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Who we are

Lundin Petroleum is a Swedish independent oil and gas company with a proven track record of finding, developing and producing oil and gas resources.
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Our vision

Our vision is to grow a profitable upstream exploration and production company, focused on core areas in a safe and environmentally responsible manner for the long term benefit of our shareholders and society.
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Our people

Lundin Petroleum’s integrated teams of geoscientists and technical experts have produced a creative way of analysing data, adopting a visionary approach to oil and gas exploration.
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Our responsibility

Lundin Petroleum is committed to carry out its worldwide operations in a responsible manner. This means that both strategic decisions and field activities take into consideration potential impacts on people and the environment.
Responsibility Environment

Protecting the environment throughout all stages of operations

Lundin Petroleum is committed to minimise the impact of its activities on the surrounding natural environment. Every site, from onshore fields on the French mainland to offshore activities on the Norwegian Continental Shelf, has its own natural characteristics and sensitivities. Respect and dedication to preserving our common natural environment is very important to Lundin Petroleum.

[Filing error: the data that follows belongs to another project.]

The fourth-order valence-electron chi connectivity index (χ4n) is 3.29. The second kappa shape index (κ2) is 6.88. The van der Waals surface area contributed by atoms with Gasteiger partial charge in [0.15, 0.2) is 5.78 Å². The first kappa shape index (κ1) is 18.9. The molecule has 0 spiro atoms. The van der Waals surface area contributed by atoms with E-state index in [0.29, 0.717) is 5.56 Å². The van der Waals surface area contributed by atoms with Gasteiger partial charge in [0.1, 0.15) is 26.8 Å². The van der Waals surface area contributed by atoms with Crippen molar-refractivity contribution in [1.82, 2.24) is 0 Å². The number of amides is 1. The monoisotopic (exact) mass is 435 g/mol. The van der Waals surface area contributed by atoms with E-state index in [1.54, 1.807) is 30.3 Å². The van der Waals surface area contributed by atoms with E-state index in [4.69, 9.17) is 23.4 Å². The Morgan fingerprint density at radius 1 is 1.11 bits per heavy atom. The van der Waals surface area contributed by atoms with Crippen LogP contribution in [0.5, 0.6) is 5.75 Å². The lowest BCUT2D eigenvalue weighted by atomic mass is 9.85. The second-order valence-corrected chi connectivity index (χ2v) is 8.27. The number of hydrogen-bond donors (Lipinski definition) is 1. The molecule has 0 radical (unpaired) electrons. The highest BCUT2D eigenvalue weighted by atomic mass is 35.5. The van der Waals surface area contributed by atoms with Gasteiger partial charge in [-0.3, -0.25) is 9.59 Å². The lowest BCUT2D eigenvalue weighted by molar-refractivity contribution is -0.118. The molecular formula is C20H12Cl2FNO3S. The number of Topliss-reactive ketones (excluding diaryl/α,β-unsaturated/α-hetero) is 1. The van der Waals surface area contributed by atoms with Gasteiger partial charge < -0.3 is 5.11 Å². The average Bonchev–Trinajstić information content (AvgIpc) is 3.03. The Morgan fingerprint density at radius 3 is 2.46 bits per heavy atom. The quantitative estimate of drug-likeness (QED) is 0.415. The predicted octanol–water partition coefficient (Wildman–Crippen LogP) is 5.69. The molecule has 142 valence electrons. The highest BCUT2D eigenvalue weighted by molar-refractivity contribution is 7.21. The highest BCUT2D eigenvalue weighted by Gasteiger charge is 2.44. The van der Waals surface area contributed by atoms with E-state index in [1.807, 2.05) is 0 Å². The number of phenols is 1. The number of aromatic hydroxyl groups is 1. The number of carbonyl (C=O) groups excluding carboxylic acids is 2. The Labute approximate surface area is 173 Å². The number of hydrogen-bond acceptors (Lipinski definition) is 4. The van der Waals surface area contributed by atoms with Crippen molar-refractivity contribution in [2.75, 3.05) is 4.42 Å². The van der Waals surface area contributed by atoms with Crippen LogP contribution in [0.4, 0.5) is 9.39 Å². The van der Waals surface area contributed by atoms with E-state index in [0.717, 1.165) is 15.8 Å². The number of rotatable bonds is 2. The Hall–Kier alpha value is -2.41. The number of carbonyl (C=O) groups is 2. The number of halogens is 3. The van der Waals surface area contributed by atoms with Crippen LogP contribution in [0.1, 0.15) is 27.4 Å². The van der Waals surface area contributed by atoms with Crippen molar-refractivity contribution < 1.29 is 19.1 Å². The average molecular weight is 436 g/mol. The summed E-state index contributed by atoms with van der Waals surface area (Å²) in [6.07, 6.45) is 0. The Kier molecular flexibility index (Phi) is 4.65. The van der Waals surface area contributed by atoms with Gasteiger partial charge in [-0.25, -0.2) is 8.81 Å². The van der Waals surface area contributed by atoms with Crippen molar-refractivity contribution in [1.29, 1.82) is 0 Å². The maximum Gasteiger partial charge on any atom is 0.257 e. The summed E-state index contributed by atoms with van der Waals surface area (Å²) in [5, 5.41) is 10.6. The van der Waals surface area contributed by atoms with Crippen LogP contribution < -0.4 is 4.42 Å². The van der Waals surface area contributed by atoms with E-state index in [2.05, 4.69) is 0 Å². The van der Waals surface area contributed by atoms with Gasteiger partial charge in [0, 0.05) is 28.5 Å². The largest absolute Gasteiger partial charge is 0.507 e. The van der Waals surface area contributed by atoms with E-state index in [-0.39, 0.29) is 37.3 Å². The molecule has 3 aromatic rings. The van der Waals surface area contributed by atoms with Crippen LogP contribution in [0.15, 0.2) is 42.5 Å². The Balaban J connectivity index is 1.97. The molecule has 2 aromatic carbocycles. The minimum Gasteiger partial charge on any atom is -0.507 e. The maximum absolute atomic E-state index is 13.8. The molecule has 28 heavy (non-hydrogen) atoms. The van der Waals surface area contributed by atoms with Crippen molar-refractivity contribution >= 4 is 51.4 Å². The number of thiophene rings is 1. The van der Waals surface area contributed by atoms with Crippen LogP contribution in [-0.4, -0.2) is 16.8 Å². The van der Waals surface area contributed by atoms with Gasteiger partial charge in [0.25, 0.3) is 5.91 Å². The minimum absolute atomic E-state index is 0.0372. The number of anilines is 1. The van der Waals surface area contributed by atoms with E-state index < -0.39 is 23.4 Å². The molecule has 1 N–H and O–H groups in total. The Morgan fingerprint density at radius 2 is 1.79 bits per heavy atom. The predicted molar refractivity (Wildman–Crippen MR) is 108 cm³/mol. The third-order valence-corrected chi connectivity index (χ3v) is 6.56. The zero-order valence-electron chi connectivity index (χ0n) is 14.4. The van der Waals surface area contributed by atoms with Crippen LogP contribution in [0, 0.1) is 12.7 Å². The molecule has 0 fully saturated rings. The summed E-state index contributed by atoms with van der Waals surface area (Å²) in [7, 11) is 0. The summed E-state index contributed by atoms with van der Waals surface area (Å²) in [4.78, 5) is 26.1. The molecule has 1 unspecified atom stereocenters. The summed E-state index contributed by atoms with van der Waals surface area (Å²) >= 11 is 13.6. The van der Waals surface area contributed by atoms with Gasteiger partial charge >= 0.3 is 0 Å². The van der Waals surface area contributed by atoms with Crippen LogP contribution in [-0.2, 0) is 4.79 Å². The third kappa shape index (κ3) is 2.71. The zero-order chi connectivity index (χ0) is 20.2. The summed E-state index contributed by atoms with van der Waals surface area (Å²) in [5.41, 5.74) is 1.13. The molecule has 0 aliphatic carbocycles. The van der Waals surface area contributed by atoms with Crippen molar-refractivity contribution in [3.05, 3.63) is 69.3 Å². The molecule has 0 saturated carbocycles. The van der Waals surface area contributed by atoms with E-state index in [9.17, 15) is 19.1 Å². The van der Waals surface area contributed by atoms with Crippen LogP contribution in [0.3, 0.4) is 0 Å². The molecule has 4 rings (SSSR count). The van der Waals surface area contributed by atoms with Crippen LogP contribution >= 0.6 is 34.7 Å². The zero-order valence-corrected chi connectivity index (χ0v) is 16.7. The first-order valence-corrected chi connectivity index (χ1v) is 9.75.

Extensive environmental baseline and impact studies are performed prior to and during any exploration or production activities, in order to ensure protection of the environment. These requirements are set out in Lundin Petroleum's HSE Management System (the Green Book) and apply to all countries of operations, which perform environmental studies in compliance also with national and local laws and regulations.

The life cycle of an operation, from licence application to site restoration, typically involves six important stages in which all potential impacts on the environment has to be carefully analysed.

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Drilling operations in France

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1. Licence application
For planned or newly acquired licences, data is gathered and analysed in order to gain an understanding of the particular environmental context for the area where operations are to be conducted. Environmental baseline studies are further conducted to identify if there are any environmental aspects that may be impacted by operational activities so that appropriate steps to minimise any impact can be taken.
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2. Seismic acquisition